Monday, May 11, 2009

Solid Advice: The Elements of a Good Demo

It isn't the first mutiplayer beta to ever hit Xbox Live, but the "Bionic Commando Multiplayer Demo" is live, and the initial public response is mixed so far (Recently a patch went out to address some issues) . But the ongoing debate here got me thinking about multiplayer betas/demos in general, and how they can undermine the reputation developers of a soon-to-be-released game. Clearly, a well made multiplayer demo creates product evangelists, a poorly made one does not.

But what happens when a beta or demo gets the opposite attention than it was created for? How can developers temper the experience into something better? What could they have done differently and what are some of the key elements to a successful beta is the console space? Systemic examines this issue a little closer (using the Bionic Commando Beta as a guide) to give you our take.

Take the Time and Teach
A public domain beta, i.e. one that's free of exclusive access or registration, and forgoes any user buy in for the experience, still needs to be accessible. Why? Because anyone can download it for free to try it out. More importantly, if its multiplayer game that uses new mechanics to traverse a space, It needs to teach you how to play the game. The concept of teaching is fundamental because it helps users understand how they can traverse within the space. And for a lot of folks, this beta is their first exposure with the game, so why frustrate them from the start? There simply is no benefit here.

Yes, the concept behind the word 'beta' (or even demo) immediately reminds people that the game their playing isn't a final build, but there should still be a standard of what to expect if the controls deviate from traditional standards set in said game's genre. Correct manipulation if the controls is a pivotal factor to enjoyment here.

Multiplayer games are supposed to be fun, but if the player has no idea what's going on or how the game works, the experience degrades from something fresh to more of a mixed bag. Bionic Commando is a game where swinging, quick movement, and decent shooting skills are all essential skills for success, yet teaching players those skills is ignored completely.

A big reason why the Halo and Call of Duty betas were successful was
because of how synonymous the vocabulary for First Person shooters
controls are among most gamers (aside from also being pretty well
balanced games in general). The average console user is pretty well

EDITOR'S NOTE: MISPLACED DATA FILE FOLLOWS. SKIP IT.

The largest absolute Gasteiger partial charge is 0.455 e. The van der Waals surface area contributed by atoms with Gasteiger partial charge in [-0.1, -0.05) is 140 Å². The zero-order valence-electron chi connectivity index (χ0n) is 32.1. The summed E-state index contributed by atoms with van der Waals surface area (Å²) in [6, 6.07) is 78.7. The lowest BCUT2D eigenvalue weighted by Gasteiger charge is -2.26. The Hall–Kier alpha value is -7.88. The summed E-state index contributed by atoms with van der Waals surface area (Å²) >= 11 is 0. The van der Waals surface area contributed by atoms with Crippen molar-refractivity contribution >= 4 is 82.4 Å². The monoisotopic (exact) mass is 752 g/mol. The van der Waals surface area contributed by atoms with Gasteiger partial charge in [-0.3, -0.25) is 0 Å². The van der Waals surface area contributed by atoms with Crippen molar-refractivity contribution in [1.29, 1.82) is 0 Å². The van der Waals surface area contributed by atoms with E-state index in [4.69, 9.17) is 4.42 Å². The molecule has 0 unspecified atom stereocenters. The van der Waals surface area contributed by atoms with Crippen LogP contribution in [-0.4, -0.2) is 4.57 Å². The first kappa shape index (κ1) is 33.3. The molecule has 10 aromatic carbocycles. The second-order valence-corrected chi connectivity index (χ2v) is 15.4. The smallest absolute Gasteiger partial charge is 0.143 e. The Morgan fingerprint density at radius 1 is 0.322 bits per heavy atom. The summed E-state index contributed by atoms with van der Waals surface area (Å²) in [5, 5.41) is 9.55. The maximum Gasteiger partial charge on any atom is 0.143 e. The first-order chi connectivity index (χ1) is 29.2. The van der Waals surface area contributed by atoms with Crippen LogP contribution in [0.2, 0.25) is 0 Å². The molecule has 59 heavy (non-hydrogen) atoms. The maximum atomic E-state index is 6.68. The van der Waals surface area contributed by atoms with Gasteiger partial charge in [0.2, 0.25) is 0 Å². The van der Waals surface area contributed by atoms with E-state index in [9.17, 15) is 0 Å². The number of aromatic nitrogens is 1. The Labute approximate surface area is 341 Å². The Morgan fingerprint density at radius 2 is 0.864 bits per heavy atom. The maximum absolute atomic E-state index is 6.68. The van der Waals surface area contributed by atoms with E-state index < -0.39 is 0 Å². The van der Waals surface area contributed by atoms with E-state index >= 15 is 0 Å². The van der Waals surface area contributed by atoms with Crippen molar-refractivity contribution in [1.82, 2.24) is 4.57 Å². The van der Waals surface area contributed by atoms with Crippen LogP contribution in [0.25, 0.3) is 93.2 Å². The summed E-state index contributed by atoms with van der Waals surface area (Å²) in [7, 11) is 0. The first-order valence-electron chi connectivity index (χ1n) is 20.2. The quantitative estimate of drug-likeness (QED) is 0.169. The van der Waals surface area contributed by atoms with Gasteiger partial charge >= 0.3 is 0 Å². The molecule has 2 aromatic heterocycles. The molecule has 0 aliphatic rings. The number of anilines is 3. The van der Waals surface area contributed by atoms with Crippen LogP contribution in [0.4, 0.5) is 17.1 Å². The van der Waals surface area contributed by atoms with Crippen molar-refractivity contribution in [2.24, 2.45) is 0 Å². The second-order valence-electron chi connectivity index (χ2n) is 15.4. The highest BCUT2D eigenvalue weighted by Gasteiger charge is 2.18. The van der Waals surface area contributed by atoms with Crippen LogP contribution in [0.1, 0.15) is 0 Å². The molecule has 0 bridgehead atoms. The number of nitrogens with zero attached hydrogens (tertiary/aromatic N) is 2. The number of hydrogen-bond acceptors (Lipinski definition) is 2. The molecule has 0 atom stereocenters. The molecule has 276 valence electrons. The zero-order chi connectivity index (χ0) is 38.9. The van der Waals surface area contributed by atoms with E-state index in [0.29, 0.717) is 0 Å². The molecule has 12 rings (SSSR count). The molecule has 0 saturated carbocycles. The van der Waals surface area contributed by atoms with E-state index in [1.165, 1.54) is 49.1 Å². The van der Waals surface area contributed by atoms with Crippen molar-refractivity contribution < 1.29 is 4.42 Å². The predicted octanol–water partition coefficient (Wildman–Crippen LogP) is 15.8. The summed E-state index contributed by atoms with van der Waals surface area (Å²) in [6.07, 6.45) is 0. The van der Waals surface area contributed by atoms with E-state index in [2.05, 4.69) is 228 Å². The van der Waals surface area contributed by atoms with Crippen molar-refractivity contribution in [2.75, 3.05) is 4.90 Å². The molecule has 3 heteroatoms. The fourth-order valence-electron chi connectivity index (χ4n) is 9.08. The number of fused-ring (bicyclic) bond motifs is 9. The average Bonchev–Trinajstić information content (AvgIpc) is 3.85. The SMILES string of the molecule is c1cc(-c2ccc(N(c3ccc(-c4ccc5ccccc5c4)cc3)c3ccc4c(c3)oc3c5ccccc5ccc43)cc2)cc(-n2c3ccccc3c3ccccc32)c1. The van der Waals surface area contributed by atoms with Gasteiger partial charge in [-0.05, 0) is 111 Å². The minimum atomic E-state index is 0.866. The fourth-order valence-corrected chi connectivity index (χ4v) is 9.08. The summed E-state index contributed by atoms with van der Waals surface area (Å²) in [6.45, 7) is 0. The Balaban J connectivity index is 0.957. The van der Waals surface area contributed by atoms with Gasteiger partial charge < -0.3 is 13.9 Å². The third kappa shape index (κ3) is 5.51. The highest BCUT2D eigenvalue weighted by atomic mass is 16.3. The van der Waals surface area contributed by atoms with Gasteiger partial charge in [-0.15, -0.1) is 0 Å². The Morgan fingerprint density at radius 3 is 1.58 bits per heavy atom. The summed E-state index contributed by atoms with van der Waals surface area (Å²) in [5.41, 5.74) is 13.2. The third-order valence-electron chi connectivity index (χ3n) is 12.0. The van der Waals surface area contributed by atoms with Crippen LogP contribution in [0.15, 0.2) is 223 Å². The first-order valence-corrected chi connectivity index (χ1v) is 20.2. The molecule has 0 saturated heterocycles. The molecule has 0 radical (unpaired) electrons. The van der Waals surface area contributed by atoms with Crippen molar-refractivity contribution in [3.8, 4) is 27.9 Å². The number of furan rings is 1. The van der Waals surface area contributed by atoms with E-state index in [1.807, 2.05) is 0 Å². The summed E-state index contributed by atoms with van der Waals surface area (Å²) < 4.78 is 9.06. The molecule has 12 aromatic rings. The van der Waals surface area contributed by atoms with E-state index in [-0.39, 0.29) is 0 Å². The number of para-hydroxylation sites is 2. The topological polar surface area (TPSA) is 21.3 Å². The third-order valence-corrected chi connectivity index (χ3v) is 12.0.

versed in these types of controls, so they don't need hand holding to
grasp general mechanics.

The Bionic Commando Demo heaves players into a match made free-for-alls, but ignores building player skills through a short tutorial. They toss you into the wild against random opponents. And the fact is not knowing how to play makes the game that much more inaccessible.

It's Fun to Play Together
Allowing users to play together seems like simple rule, and it can lead to the most potential fun in multiplayer games. Let's face facts: after playing so many games online we know that playing with strangers isn't always fun.

Of course the natural counter argument here is that the deathmatch mode included in BC: Multiplayer beta is designed for a free-for-all play, and gamers can't be trusted to play fair if they played with friends. To counter, I'd say then why only include that mode?

One Map Just Isn't Enough
In multiplayer beta-land, most good experiences come in packs of three. Let's look at the console version of the competition for Bionic Commando Multiplayer. "Call of Duty 4: Moder Warfare" - three maps. "Halo 3" - three maps. "Call of Duty: World at War" - three maps, again.

The pattern here is obvious, and if there's any lesson to be derived it's that the more maps mean better. In Bionic Commando, a game that's clearly more geared as a single player experience than a multiplayer one, even two maps would have been fine. Ultimately, don't give gamers a single vertical slice of your game in multiplayer. Consider opening up the experience a little, instead.

One Mode Isn't Enough, Either
Yes, one mode isn't enough, but in reality this is a two-fold issue. On one had, players really throw away too many multiplayer man-hours in Deathmatch and Team Deathmatch modes, and that's okay to an extent. Deathmatch is a great place to start, but adding 5 minute games of CTF could help expose more of what the product can potentially be to the intended audience, especially when the mechanics are so different. This gives players a better, a more well
rounded playground where they can test strategies and share their
experiences, ultimately becoming product evangelists for the game.
After all, who can deny the undying power of word of mouth.

In a beta the graphics don't have to be polished or the features set super robust, but the experience still needs to be tight. As a beta, you're vying for people to pay attention to your game and it pays to make a good first impression.

A first impression is hard to make, doubly so when that its supposed to inspire users to spend $60 on a future purchase. And we're just offering our advice and hopefully you'll acknowledge our points. Otherwise don't complain when we play your game and say that you're 'doing it wrong'.

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